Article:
Antiques Dealer Caught in Rhino Horn Sting

Mounted rhino heads federal agents say they found in the apartment of an antiques dealer who had pretended to assist in an investigation.
Mounted rhino heads federal agents say they found in the apartment of an antiques dealer who had pretended to assist in an investigation. (Image credit: United States Attorney's Office)

An antiques dealer has admitted interfering with an investigation into the illegal sale of rhino horns, the Manhattan U.S. Attorney's Office said Wednesday (Aug. 1), describing how the dealer used a pair of fake horns to try to double-cross investigators at one point.   

David Hausman pretended to aid the probe into the illegal sale of a black rhinoceros' head and instead tried to buy the head for himself, U.S. Attorney for the Southern District of New York Preet Bharara said in a statement.

In a plea deal, Hausman, 67, admitted in federal court on Wednesday (Aug. 1) to obstruction of justice and falsification of records in relation to the sale of the head of another black rhino. [See photos from the bust]

According to a court document, Hausman alerted the U.S. Fish and Wildlife Service in December 2010 that a taxidermied two-horned head had been illegally sold by a Pennsylvania auction house. However, when he learned the sale was not finalized, Hausman enlisted the help of a collaborator to covertly purchase the head. To keep investigators in the dark, Hausman made a pair of fake but realistic-looking horns, mailed them to the collaborator and asked her to attach them to the rhino head. [Faux Real: A Gallery of Forgeries]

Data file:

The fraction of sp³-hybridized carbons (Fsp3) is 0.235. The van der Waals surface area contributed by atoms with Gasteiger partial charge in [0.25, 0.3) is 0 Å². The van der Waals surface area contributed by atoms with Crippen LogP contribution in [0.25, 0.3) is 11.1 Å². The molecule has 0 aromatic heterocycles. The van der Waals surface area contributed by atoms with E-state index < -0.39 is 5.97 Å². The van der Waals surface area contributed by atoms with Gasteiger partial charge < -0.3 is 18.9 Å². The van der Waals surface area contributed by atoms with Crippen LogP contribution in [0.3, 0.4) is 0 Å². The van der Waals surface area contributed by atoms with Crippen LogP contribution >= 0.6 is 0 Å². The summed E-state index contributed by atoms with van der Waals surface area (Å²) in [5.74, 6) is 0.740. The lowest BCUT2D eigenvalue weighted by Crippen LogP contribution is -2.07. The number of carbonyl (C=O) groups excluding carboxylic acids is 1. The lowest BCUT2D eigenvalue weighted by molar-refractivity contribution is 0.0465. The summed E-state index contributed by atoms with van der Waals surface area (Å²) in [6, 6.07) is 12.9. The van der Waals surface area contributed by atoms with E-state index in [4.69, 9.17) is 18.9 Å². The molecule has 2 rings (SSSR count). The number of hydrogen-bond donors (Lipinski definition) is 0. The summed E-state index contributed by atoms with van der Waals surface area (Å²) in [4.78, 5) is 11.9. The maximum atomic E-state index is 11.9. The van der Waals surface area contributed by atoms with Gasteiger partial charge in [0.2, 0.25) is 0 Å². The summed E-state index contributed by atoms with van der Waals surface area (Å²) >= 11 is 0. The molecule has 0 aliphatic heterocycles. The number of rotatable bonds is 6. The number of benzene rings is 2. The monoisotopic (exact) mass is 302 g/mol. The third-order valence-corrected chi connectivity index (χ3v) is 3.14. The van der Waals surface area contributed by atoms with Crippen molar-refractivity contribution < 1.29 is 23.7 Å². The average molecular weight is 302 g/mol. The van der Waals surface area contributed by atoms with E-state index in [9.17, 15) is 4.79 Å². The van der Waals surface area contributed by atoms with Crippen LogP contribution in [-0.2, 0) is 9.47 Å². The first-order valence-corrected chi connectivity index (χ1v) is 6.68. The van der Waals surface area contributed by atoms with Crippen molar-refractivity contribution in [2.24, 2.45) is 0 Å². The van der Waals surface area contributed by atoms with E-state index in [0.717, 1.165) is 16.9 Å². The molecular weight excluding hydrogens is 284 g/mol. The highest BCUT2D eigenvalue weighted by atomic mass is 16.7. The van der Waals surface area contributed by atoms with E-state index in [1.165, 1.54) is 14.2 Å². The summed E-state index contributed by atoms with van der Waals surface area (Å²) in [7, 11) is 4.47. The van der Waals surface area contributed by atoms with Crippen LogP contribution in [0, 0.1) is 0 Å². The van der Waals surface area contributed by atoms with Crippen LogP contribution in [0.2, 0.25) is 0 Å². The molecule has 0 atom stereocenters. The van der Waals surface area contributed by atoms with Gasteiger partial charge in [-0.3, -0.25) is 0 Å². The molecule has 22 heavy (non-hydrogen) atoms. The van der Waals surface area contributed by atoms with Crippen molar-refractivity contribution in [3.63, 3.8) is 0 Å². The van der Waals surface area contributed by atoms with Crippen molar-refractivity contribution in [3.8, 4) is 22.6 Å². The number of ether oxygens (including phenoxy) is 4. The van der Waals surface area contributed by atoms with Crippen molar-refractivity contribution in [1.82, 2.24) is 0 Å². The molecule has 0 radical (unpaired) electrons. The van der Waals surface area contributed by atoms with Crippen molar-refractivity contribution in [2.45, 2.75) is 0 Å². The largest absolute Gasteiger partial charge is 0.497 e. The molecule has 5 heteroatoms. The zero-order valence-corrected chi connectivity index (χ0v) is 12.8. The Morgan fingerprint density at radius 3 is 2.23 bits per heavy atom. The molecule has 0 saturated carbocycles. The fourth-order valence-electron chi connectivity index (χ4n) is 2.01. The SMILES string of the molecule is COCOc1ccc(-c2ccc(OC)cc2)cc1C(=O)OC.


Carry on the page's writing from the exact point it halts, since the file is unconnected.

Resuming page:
But this wasn't the only incident, the court document recounts:

In September 2011, Hausman sought to purchase a different two-horned, black rhino head from an undercover federal agent posing as a seller. Before purchasing it, Hausman directed the seller to falsify documents to make the sale appear legal.

Not all sales of rhino horns are illegal in the United States; it is legal to sell horns as antiques when they are over a century old. However, Bharara's office said Hausman believed this head was 20 to 30 years old, and he asked the seller to create a document stating the head was older than 100 years. 

After watching Hausman buy the black rhino head at a truck stop in Princeton, Ill., federal agents followed him and saw him sawing off the horns in a motel parking lot, the U.S. Attorney's Office said.

When agents raided his Manhattan apartment in February of 2012, they found four mounted rhino heads, including three with no horns and one with fake horns, as well as three sets of horns and several items carved and partially carved from horn, the court document states. 

The U.S. Attorney's Office and Ignacia Moreno, assistant attorney general for the Environment and Natural Resources Division of the Department of Justice, handled the case.

The international black market is a serious threat to rhinos, large plant-eaters that live in Africa and Asia. Poaching is the main threat to the black rhinoceros, according to the International Union for Conservation of Nature and Natural Resources, which lists that species as critically endangered. A relative, the western black rhino, is now extinct.

The Convention on International Trade in Endangered Species of Wild Fauna and Flora, a treaty signed by 175 nations, prohibits nearly all commercial trade in rhino horns and parts of other species threatened with extinction. In addition, signatories, which include the United States, have committed to regulating trade within their borders.

This arrest was part of Operation Crash, a crackdown on the illegal trade of rhino horn in the United States.

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Wynne Parry
Wynne was a reporter at The Stamford Advocate. She has interned at Discover magazine and has freelanced for The New York Times and Scientific American's web site. She has a masters in journalism from Columbia University and a bachelor's degree in biology from the University of Utah.